Taxation without representation:
In 2007, I voted no to HB 3202 which authorized unelected authorities, including the Northern Virginia Transportation Authority, to impose various new taxes/fees: 5% on car repairs, additional 40 cents per $100 on home sales [equals $2,000 on $500,000 home], higher taxes/fees on vehicle registrations, inspections, new car sales, hotel stays, car rentals.
I was the only sitting elected state official to file a law suit to stop this illegal taxation without representation, even though it should have been apparent to most people that we fought the American Revolution in part over taxation without representation! (Now Senator Dick Black, who was not in office at the time, also joined me.) I raised $100,000 in private donations to retain counsel. I was opposed by the Governor, the Speaker of the House of Delegates and the Attorney General. The Virginia Supreme Court agreed with me 7-0 in 2008 in Marshall vs. NVTA, a precedent setting law suit. This successful lawsuit also resulted in refunding to citizens, money collected prior to the suit. (The Governor told me later that because my lawsuit delayed project expenditures for two years, by the time the projects went to bid, the costs were significantly less due to the economic downturn. This saved significant tax dollars.)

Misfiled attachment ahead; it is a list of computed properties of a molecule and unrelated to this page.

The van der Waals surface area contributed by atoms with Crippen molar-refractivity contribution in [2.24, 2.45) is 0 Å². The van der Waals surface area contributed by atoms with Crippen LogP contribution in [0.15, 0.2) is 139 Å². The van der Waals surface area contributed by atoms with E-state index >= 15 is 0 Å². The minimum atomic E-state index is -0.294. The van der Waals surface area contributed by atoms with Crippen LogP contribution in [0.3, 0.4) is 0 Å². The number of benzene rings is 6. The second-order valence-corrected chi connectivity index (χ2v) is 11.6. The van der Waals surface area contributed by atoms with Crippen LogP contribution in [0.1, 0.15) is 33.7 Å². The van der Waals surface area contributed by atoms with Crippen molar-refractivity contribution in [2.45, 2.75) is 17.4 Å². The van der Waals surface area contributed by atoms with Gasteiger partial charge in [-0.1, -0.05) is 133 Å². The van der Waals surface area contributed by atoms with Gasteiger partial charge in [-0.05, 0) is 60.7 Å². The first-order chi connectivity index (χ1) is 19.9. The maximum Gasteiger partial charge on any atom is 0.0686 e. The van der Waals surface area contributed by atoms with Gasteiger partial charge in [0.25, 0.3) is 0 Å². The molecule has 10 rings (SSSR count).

CONSISTENTLY VOTING AGAINST TAX HIKES:
During my 25 years as a Virginia state legislator, I consistently opposed and voted against all tax increases on the people of Virginia, and voted “no” to adding federal stimulus money to Virginia’s budget.
Separating Commercial and Investment Banking:
After roughly 5,000 banks failed during the Great Depression, Congress passed a law in 1933, the Glass-Steagall Act (named after its sponsors) to prevent commercial banks from high risk speculating to ensure that banks which financed home mortgages or gave loans to start community businesses were sound and not involved in high risk transactions that could jeopardize important assets.
Many economists believe that the stock market crash was caused by commercial banks’ speculative investing.
Glass-Steagall was repealed in 1999, and many economists believe this led to the 2008 global credit crisis because it allowed commercial savings banks to “gamble” on high risk unregulated financial products including stocks, and financial derivatives which avoided the minimum bank reserves required which past experience showed were necessary to cover losses.
Hybrid commercial-investment banks lost hundreds of billions during the housing financial crisis, due to their holdings of securities which were tied to plummeting U.S. home prices and their investment in loan securities which depended upon inflated prices.
In order to restore confidence to the American Banking system, I would work to reenact the major provisions of the 1933 Glass- Steagall law.